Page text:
Emerging PaaS model puts cloud app dev into the fast lane
An IT industry analyst article published by SearchCloudComputing.
As they grapple with application backlogs and a shortage of seasoned, business-savvy developers, enterprises will increasingly look to drag-and-drop programming options.
Small World Big Data
Any complex organization wants to move faster, increase efficiency and lower its costs. That’s never been easy. There are too many moving parts — spread across layers of heterogeneous, hybrid IT — and too much inadequate expertise to accomplish everything.
I’ve never heard anyone say they ran out of applications to build before they ran out of good application developers to build them.
It’s no wonder that the get-to-the-cloud message, with its push-button, pay-someone-else-to-manage-it vision has finally penetrated almost every organization. With the cloud-first mantra these days, the CIO might as well be thought of as the cloud information officer. However, in today’s highly internetworked, hybrid world, IaaS is no longer the big cloud opportunity.
Where IT can help the business gain real competitive advantage is now up the stack with some form of PaaS model, such as high-productivity application PaaS. To be competitive, companies want to build and deploy new applications quickly. PaaS promises to enable developers to build better apps and deploy them faster without IT infrastructure friction, thereby unleashing pent-up productivity.
Switching to PaaS, however, can be hard, much like the move to Agile development methods. Using PaaS assumes you have a bevy of highly experienced and web-savvy developers willing to work on relatively plebeian business processes — and PaaS alone won’t solve all your problems.
Backlogged application development
Great business-savvy application developers are rare. In fact, I’ve never heard anyone say they ran out of applications to build before they ran out of good application developers to build them. And it’s not just developers. An organization’s application backlog problem could get worse for a number of reasons:
- App dev bottleneck. How many people really grasp top-notch, web-scale coding practices and know the business? Among them, how many know about scalable databases, machine learning algorithms and also have the patience to provide internal customer support?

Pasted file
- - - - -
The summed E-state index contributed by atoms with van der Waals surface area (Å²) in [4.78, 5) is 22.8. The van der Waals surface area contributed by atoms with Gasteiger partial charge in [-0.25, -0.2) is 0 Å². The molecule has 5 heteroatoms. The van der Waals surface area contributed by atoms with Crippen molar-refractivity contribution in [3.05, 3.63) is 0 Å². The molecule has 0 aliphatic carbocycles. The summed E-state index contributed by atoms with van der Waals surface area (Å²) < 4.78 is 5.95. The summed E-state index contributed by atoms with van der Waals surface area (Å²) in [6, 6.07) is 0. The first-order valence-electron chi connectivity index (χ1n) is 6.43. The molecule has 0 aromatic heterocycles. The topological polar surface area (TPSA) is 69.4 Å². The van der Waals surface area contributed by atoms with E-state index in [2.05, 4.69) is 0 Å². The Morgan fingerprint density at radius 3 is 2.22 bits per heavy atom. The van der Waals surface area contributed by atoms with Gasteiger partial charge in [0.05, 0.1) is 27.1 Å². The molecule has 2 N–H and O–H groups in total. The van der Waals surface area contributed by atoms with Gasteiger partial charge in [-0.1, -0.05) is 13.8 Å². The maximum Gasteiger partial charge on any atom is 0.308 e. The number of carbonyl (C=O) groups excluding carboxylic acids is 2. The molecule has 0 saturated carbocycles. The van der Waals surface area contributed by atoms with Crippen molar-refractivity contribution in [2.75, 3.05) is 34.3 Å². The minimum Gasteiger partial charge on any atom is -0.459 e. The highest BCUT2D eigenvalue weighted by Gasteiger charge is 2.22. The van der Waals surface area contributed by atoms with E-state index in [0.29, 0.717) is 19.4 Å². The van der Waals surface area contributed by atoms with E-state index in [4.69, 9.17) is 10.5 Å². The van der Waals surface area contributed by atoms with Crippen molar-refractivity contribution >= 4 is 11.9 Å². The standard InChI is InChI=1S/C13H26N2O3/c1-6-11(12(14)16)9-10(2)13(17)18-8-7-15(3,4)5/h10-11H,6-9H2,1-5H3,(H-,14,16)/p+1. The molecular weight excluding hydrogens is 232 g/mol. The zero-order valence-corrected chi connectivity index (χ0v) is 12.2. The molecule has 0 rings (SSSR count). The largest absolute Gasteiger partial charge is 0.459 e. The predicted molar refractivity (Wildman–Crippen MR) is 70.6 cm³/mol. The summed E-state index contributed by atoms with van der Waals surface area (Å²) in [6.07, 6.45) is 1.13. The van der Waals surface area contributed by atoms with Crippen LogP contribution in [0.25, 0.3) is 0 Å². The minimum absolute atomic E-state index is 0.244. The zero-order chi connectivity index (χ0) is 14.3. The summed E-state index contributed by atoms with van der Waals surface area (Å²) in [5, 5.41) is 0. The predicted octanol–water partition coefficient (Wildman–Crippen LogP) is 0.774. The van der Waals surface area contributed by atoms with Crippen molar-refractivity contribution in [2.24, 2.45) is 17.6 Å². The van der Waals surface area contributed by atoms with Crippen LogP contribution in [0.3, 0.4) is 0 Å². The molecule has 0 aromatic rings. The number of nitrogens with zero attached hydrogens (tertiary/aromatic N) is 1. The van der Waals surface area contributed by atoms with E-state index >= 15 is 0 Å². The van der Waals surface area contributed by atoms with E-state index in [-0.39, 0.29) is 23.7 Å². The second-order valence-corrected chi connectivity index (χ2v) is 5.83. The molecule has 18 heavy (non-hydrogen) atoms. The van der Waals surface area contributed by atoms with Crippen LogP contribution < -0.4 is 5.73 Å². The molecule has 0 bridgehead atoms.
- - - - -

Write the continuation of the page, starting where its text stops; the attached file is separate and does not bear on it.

- Data swampiness. Some of today’s most valuable data is big, bulky, barely structured, increasingly real-time and growing. Put it all in a data lake and maybe you can make some use of it, but only if you can sort out what’s relevant, what’s compliant and what’s true. Even harder, most new apps will want to naturally span and combine both structured and unstructured data sources.
- Creativity cost. It takes a good idea and dedicated resources to make a great new business app work well. And it requires a culture that approves of investing in projects that might not always produce results. The biggest returns come from taking the biggest risks, which usually means more money on the line.
- Ticking time. Ask everyone within your organization for application ideas, and you’ll be sure to compile a huge backlog. Many of those applications are impractical for the simple reason that, by the time developers finish, the app’s window of competitive value will have disappeared. Who needs another outdated application? It’s hard enough to maintain the ones already in use.
PaaS adoption can be a very good thing, helping enable and accelerate development on a number of fronts. But for many of the above reasons, the PaaS model itself won’t help everyone take advantage of all the potential new application opportunities…(read the complete as-published article there)